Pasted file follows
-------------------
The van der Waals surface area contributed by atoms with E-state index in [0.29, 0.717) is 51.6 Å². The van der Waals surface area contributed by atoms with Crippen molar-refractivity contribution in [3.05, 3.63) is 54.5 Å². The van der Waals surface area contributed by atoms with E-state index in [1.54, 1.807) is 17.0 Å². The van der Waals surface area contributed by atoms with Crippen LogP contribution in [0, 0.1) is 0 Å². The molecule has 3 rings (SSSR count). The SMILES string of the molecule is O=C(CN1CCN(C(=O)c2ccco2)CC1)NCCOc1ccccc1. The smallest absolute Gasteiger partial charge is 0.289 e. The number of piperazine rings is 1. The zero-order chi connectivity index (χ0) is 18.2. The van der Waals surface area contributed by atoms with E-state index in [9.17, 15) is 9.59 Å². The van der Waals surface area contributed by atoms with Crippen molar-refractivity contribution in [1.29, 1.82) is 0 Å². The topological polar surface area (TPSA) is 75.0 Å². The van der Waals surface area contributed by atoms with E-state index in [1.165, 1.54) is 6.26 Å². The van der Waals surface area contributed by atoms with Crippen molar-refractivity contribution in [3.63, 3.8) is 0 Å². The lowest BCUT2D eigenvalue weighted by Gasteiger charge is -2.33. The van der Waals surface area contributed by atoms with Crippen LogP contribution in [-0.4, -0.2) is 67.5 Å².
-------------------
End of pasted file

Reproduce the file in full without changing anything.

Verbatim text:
The van der Waals surface area contributed by atoms with E-state index in [0.29, 0.717) is 51.6 Å². The van der Waals surface area contributed by atoms with Crippen molar-refractivity contribution in [3.05, 3.63) is 54.5 Å². The van der Waals surface area contributed by atoms with E-state index in [1.54, 1.807) is 17.0 Å². The van der Waals surface area contributed by atoms with Crippen LogP contribution in [0, 0.1) is 0 Å². The molecule has 3 rings (SSSR count). The SMILES string of the molecule is O=C(CN1CCN(C(=O)c2ccco2)CC1)NCCOc1ccccc1. The smallest absolute Gasteiger partial charge is 0.289 e. The number of piperazine rings is 1. The zero-order chi connectivity index (χ0) is 18.2. The van der Waals surface area contributed by atoms with E-state index in [9.17, 15) is 9.59 Å². The van der Waals surface area contributed by atoms with Crippen molar-refractivity contribution in [1.29, 1.82) is 0 Å². The topological polar surface area (TPSA) is 75.0 Å². The van der Waals surface area contributed by atoms with E-state index in [1.165, 1.54) is 6.26 Å². The van der Waals surface area contributed by atoms with Crippen molar-refractivity contribution in [3.63, 3.8) is 0 Å². The lowest BCUT2D eigenvalue weighted by Gasteiger charge is -2.33. The van der Waals surface area contributed by atoms with Crippen LogP contribution in [-0.4, -0.2) is 67.5 Å².